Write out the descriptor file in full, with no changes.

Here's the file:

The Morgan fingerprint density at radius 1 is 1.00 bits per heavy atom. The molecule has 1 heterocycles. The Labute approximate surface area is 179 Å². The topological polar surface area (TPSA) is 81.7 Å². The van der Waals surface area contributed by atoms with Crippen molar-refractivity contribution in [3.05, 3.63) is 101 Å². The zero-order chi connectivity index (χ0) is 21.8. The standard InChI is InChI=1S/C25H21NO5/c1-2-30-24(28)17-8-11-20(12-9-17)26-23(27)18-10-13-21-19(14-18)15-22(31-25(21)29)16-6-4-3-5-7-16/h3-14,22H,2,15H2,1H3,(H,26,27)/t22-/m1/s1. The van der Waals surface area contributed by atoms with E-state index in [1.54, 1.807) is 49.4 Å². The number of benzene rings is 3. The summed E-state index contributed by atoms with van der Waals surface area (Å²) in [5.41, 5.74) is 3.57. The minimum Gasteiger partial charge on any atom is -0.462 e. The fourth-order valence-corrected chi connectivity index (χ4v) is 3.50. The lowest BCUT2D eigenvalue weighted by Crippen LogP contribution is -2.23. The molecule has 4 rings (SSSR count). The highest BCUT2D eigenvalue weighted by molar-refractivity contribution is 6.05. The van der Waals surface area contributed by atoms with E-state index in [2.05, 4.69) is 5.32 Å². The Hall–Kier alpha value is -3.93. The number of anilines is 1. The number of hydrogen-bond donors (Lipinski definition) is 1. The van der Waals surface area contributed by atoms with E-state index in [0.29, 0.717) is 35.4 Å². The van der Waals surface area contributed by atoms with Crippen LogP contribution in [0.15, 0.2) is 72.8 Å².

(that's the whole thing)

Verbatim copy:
The Morgan fingerprint density at radius 1 is 1.00 bits per heavy atom. The molecule has 1 heterocycles. The Labute approximate surface area is 179 Å². The topological polar surface area (TPSA) is 81.7 Å². The van der Waals surface area contributed by atoms with Crippen molar-refractivity contribution in [3.05, 3.63) is 101 Å². The zero-order chi connectivity index (χ0) is 21.8. The standard InChI is InChI=1S/C25H21NO5/c1-2-30-24(28)17-8-11-20(12-9-17)26-23(27)18-10-13-21-19(14-18)15-22(31-25(21)29)16-6-4-3-5-7-16/h3-14,22H,2,15H2,1H3,(H,26,27)/t22-/m1/s1. The van der Waals surface area contributed by atoms with E-state index in [1.54, 1.807) is 49.4 Å². The number of benzene rings is 3. The summed E-state index contributed by atoms with van der Waals surface area (Å²) in [5.41, 5.74) is 3.57. The minimum Gasteiger partial charge on any atom is -0.462 e. The fourth-order valence-corrected chi connectivity index (χ4v) is 3.50. The lowest BCUT2D eigenvalue weighted by Crippen LogP contribution is -2.23. The molecule has 4 rings (SSSR count). The highest BCUT2D eigenvalue weighted by molar-refractivity contribution is 6.05. The van der Waals surface area contributed by atoms with E-state index in [2.05, 4.69) is 5.32 Å². The Hall–Kier alpha value is -3.93. The number of anilines is 1. The number of hydrogen-bond donors (Lipinski definition) is 1. The van der Waals surface area contributed by atoms with E-state index in [0.29, 0.717) is 35.4 Å². The van der Waals surface area contributed by atoms with Crippen LogP contribution in [0.15, 0.2) is 72.8 Å².